Argentina says calls did not come from missing submarine

Share

Hopes of finding survivors were revived when the navy said Saturday that its bases had received seven satellite calls attributed to the submersible.

The submarine had reported a malfunction, had surfaced, and was headed back to its base when the Navy lost contact with it.

The noise was heard in the South Atlantic about 220 miles from the Argentine coast and at a depth of about 650 feet.

Hopes of discovering the ARA San Juan received a setback on Monday when the navy confirmed that failed satellite calls traced to the area on Saturday did not come from the submarine.

The vessel was returning to the Mar del Plata Naval Base south of Buenos Aires at the conclusion of a routine patrol to the far southern port of Ushuaia.

The Argentinian navy is focusing its search in an area of 35 square nautical miles about 330 miles from the coast of Argentina.

"I also pray for the men of the crew of the Argentine military submarine which is missing", the pontiff said.

"Do not have any doubts, this is what we say to family members these days, we continue to redouble our efforts tomorrow, afternoon and night looking for air, sea and the bottom of the sea until the ship appears".

More news: 6th Miss World win draws India level with Venezuela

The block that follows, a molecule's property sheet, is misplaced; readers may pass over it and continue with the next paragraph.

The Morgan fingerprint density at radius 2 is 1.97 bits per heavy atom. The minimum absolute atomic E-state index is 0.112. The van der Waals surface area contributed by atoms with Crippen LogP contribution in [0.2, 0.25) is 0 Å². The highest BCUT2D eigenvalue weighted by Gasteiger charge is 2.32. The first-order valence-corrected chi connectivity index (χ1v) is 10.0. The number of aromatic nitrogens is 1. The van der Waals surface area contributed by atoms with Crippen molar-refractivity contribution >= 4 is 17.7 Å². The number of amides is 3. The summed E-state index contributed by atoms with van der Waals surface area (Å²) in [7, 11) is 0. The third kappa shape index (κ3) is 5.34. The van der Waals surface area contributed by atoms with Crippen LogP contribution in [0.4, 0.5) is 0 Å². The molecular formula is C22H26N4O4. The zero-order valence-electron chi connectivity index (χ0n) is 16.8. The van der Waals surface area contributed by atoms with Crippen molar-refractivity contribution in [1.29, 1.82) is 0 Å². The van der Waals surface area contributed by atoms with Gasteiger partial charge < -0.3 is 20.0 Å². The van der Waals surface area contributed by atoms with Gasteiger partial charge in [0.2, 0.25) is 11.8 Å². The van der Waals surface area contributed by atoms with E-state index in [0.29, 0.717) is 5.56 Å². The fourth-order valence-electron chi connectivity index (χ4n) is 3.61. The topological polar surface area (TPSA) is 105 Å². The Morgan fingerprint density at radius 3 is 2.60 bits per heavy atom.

The first rescue system - the submarine rescue chamber and an underwater, remotely operated vehicle - was flown from Miramar to Comodoro Rivadavia, Argentina, where it's expected to arrive Sunday. The Argentine sub has been missing in the Argentine Sea, and the subsequent search is entering its fifth day.

Crew members' relatives gathered at the Mar del Plata naval base, waiting for news.

More than a dozen boats and aircraft from Argentina, the United States, Britain, Chile and Brazil have joined the search effort. The submarine also has an emergency position-indicating radio beacon (EPIRB) and a satellite communications buoy that can be deployed if the vessel is in distress.

Two U.S. aircraft carriers were part of the search team.

"Yesterday's news was something of a respite for us, to know that there is life", Claudio Rodriguez, the brother of a crew member, said on television channel A24 on Sunday morning.

The Argentine military has also been working with a USA company that specializes in satellite communication to determine the location of the submarine.

The U.S. Navy said the Bluefin 12D diver can rescue six people at a time, if the Argentine submarine is found. Officials said if the craft was intact but sunk, crew would have a week to 10 days of oxygen, but much depends on other circumstances, according to CNN.

Share